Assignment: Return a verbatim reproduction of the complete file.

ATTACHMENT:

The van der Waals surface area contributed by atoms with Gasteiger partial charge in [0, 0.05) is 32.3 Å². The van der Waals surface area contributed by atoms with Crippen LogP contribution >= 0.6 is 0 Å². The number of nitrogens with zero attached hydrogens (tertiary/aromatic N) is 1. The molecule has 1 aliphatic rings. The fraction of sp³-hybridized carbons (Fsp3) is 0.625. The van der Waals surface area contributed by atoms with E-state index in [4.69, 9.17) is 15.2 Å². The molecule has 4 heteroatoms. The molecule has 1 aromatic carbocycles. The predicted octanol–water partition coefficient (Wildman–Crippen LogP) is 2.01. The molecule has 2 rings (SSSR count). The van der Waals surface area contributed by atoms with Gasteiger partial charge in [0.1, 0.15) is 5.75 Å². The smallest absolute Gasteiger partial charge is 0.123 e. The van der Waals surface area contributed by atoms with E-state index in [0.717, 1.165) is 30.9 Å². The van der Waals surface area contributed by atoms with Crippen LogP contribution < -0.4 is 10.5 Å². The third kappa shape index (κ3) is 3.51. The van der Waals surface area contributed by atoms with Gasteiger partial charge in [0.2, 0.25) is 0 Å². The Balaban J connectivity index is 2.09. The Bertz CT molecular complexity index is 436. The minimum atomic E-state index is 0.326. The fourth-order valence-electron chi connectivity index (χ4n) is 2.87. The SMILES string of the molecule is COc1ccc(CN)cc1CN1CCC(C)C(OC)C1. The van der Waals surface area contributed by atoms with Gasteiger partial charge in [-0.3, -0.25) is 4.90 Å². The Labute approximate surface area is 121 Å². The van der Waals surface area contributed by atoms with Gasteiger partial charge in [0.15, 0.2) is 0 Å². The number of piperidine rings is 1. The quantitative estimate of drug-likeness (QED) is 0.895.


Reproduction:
The van der Waals surface area contributed by atoms with Gasteiger partial charge in [0, 0.05) is 32.3 Å². The van der Waals surface area contributed by atoms with Crippen LogP contribution >= 0.6 is 0 Å². The number of nitrogens with zero attached hydrogens (tertiary/aromatic N) is 1. The molecule has 1 aliphatic rings. The fraction of sp³-hybridized carbons (Fsp3) is 0.625. The van der Waals surface area contributed by atoms with E-state index in [4.69, 9.17) is 15.2 Å². The molecule has 4 heteroatoms. The molecule has 1 aromatic carbocycles. The predicted octanol–water partition coefficient (Wildman–Crippen LogP) is 2.01. The molecule has 2 rings (SSSR count). The van der Waals surface area contributed by atoms with Gasteiger partial charge in [0.1, 0.15) is 5.75 Å². The smallest absolute Gasteiger partial charge is 0.123 e. The van der Waals surface area contributed by atoms with E-state index in [0.717, 1.165) is 30.9 Å². The van der Waals surface area contributed by atoms with Crippen LogP contribution < -0.4 is 10.5 Å². The third kappa shape index (κ3) is 3.51. The van der Waals surface area contributed by atoms with Gasteiger partial charge in [0.2, 0.25) is 0 Å². The Balaban J connectivity index is 2.09. The Bertz CT molecular complexity index is 436. The minimum atomic E-state index is 0.326. The fourth-order valence-electron chi connectivity index (χ4n) is 2.87. The SMILES string of the molecule is COc1ccc(CN)cc1CN1CCC(C)C(OC)C1. The van der Waals surface area contributed by atoms with Gasteiger partial charge in [-0.3, -0.25) is 4.90 Å². The Labute approximate surface area is 121 Å². The van der Waals surface area contributed by atoms with Gasteiger partial charge in [0.15, 0.2) is 0 Å². The number of piperidine rings is 1. The quantitative estimate of drug-likeness (QED) is 0.895.